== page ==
by Giovanni Papini (1881-1956)
1st June 1914
Beware of large building where hundreds of men gather or are therein locked up. Prisons, Churches, Hospitals, Parliaments, Barracks, Lunatic asylums, Schools, Ministries, Convents. They are pieces of architecture of ill omen, irrefutable symptoms of an epidemic. They defend against crime, against death, against foreigners, against disorder, against loneliness, against everything that frightens man left to his own devices, the eternal coward that promulgates laws and forms societies as bastions and trenches against his trembling.
There are storehouses of evil men –in the city, country, on the seashore- by which one cannot pass without terror. There are condemned therein to darkness, hunger, suicide, immobility, brutalization, madness, thousands upon thousands of men that subtracted a little wealth from their richer brethren, or that suddenly diminished the number of this not too regrettable humanity. I don’t feel sorry about them, but suffer if I think too much about their life, or the quality and rights of their judges and prison warders. But for them there is at least the excuse of defending ourselves against renewed offences.
But what have done those boys, adolescents, young men that from six to ten, 15, 20, 24 years you lock up for so many hours a day in your whitewashed prisons where their bodies suffer and their brains shrivel? The others you may, with law code in hand, dub delinquents, but these are, even for you, as pure and innocent as when they exited the uteri of your spouses and daughters. With what traitorous pretexts dare you kill their pleasure and freedom in the most beautiful stage of life, blunting forever the freshness and sanity of their intelligence?
Don’t come to me with the heavy artillery of progressivist rhetoric: civilization, education of the spirit, advancement of knowledge… We know with absolute certainty that civilization does not originate in schools, that schools sadden the soul instead of lifting it up, and that decisive scientific discoveries did not come out of public education but of the solitary, at times mad, research of men that never went to school or never taught there.
Equally certainly we know that the school, by nature formal and traditionalist, has often contributed to fossilize knowledge and delay with stubborn obstruction the most urgent intellectual revolutions and reforms. Only by chance and sheer coincidence can schools, given their large numbers, be laboratories of new truths.
School is not, by nature, a spiritual enterprise, but a simple organism and practical instrument. It does not invent knowledge; it is happy by just handing it down. And it does not even perform this task well, either because it hands it down badly, or on handing it down it hinders the forming of new and better knowledge by drying up and twisting the brains of the learners. Schools are, therefore, no more than prisons for minors instructed to satisfy practical, petty bourgeois, needs. Which ones?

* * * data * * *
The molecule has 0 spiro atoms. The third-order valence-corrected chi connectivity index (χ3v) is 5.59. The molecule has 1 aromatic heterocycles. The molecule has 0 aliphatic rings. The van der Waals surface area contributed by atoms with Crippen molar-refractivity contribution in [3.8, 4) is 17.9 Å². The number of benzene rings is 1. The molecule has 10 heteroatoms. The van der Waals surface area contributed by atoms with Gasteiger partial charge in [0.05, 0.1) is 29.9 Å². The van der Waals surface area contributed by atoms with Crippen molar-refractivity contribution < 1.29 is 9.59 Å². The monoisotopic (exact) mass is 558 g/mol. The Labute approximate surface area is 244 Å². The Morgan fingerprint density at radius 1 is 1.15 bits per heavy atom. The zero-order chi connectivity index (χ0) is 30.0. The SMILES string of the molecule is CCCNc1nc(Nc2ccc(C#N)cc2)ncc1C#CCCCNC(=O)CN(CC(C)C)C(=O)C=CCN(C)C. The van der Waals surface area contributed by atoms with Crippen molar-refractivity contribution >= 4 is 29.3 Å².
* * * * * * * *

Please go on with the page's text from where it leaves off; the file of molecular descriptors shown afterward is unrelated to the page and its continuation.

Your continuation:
For parents, in the early years, school is the most decent means of getting rid of the nuisance of children. Later on, there comes into play the idea of “position” and “career”, For teachers, there is above all the motive of earning their bread, meat and clothes with a “noble” profession that offers, furthermore, three months of holidays a year and some small satisfaction of vanity. Add to this the sadism of being able to bore, intimidate and torment with impunity, for a lifetime, thousands of children and youth.
The State runs schools because parents want them and because itself, ever needful of battalions of functionaries every year, prefers to bring them up its own way and to choose them on the strength of certificates granted by itself without much more ado. Add to this that schools feed inspectors, principals, janitors, preparatory institutes, assistants, publishers, booksellers and stationers and you have the complete gamut of vested interests hovering around municipal, State and private penitentiaries.
No one, except in words, thinks of improving the nation, developing human thinking and even less of what matte4rs most, i.e. the good of children. Schools exist, they are convenient, provide a living to many: stuff them with boys and girls and that’s it.
Man, in the three half dozen years decisive in life (6-12, 12-18, 18-24) needs freedom to live: freedom to strengthen the body and maintain health, freedom to live in the open air. At school he ruins the eyes, the lungs, the nerves (how many short-sided, anemic and neurasthenics can rightly curse the school and who invented it!). Freedom to develop one’s personality in a life open to thousands of possibilities instead of the artificial, stuffy air of a classroom and a college.
Freedom to learn something truly useful, for one learns nothing of importance from classwork, but only from great books and from personal contact with reality, into which each one inserts oneself his own way and chooses what fits him best instead of undergoing desiccating, uniform teaching manipulation.